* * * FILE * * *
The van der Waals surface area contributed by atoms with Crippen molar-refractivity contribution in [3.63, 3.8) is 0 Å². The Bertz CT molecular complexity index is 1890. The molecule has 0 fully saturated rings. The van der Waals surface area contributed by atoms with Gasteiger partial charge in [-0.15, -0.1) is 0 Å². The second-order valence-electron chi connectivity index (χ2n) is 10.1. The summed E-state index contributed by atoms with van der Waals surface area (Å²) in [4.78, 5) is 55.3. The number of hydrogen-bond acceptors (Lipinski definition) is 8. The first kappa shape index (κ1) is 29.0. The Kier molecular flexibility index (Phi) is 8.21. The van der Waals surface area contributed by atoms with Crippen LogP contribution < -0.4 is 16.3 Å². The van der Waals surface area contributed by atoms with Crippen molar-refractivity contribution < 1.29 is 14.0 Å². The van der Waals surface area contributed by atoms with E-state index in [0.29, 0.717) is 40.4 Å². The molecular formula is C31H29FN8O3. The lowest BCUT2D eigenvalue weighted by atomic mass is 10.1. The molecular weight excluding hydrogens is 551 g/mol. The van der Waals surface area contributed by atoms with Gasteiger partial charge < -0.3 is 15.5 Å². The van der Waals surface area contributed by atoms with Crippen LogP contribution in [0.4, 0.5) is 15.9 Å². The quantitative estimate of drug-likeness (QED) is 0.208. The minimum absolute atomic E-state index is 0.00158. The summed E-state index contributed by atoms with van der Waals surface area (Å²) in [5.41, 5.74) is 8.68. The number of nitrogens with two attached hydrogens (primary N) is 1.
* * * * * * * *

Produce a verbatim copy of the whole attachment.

The van der Waals surface area contributed by atoms with Crippen molar-refractivity contribution in [3.63, 3.8) is 0 Å². The Bertz CT molecular complexity index is 1890. The molecule has 0 fully saturated rings. The van der Waals surface area contributed by atoms with Gasteiger partial charge in [-0.15, -0.1) is 0 Å². The second-order valence-electron chi connectivity index (χ2n) is 10.1. The summed E-state index contributed by atoms with van der Waals surface area (Å²) in [4.78, 5) is 55.3. The number of hydrogen-bond acceptors (Lipinski definition) is 8. The first kappa shape index (κ1) is 29.0. The Kier molecular flexibility index (Phi) is 8.21. The van der Waals surface area contributed by atoms with Crippen LogP contribution < -0.4 is 16.3 Å². The van der Waals surface area contributed by atoms with Crippen molar-refractivity contribution < 1.29 is 14.0 Å². The van der Waals surface area contributed by atoms with E-state index in [0.29, 0.717) is 40.4 Å². The molecular formula is C31H29FN8O3. The lowest BCUT2D eigenvalue weighted by atomic mass is 10.1. The molecular weight excluding hydrogens is 551 g/mol. The van der Waals surface area contributed by atoms with Gasteiger partial charge < -0.3 is 15.5 Å². The van der Waals surface area contributed by atoms with Crippen LogP contribution in [0.4, 0.5) is 15.9 Å². The quantitative estimate of drug-likeness (QED) is 0.208. The minimum absolute atomic E-state index is 0.00158. The summed E-state index contributed by atoms with van der Waals surface area (Å²) in [5.41, 5.74) is 8.68. The number of nitrogens with two attached hydrogens (primary N) is 1.